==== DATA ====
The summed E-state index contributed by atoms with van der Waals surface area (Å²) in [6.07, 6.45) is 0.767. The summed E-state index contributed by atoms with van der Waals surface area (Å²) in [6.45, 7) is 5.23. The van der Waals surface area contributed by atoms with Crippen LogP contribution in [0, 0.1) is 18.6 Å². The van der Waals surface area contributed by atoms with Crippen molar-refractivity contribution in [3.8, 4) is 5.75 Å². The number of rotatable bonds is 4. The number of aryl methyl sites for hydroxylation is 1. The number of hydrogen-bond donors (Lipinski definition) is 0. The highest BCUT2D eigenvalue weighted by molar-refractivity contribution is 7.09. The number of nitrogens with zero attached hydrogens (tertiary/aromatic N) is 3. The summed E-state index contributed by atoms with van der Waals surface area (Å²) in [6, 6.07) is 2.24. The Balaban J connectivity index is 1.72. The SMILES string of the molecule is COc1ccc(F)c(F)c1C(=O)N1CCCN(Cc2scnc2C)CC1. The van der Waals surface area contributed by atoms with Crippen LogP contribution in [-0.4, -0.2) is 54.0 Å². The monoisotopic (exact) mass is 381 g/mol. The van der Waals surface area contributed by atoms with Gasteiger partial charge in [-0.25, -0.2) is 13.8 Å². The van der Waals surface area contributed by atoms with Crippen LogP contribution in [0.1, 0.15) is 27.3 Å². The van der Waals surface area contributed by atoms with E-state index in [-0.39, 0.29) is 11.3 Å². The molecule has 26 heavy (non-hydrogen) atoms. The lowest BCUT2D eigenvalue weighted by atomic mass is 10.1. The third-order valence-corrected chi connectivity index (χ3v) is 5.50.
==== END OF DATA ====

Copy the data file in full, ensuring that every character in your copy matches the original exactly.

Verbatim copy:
The summed E-state index contributed by atoms with van der Waals surface area (Å²) in [6.07, 6.45) is 0.767. The summed E-state index contributed by atoms with van der Waals surface area (Å²) in [6.45, 7) is 5.23. The van der Waals surface area contributed by atoms with Crippen LogP contribution in [0, 0.1) is 18.6 Å². The van der Waals surface area contributed by atoms with Crippen molar-refractivity contribution in [3.8, 4) is 5.75 Å². The number of rotatable bonds is 4. The number of aryl methyl sites for hydroxylation is 1. The number of hydrogen-bond donors (Lipinski definition) is 0. The highest BCUT2D eigenvalue weighted by molar-refractivity contribution is 7.09. The number of nitrogens with zero attached hydrogens (tertiary/aromatic N) is 3. The summed E-state index contributed by atoms with van der Waals surface area (Å²) in [6, 6.07) is 2.24. The Balaban J connectivity index is 1.72. The SMILES string of the molecule is COc1ccc(F)c(F)c1C(=O)N1CCCN(Cc2scnc2C)CC1. The van der Waals surface area contributed by atoms with Crippen LogP contribution in [-0.4, -0.2) is 54.0 Å². The monoisotopic (exact) mass is 381 g/mol. The van der Waals surface area contributed by atoms with Gasteiger partial charge in [-0.25, -0.2) is 13.8 Å². The van der Waals surface area contributed by atoms with Crippen LogP contribution in [0.1, 0.15) is 27.3 Å². The van der Waals surface area contributed by atoms with E-state index in [-0.39, 0.29) is 11.3 Å². The molecule has 26 heavy (non-hydrogen) atoms. The lowest BCUT2D eigenvalue weighted by atomic mass is 10.1. The third-order valence-corrected chi connectivity index (χ3v) is 5.50.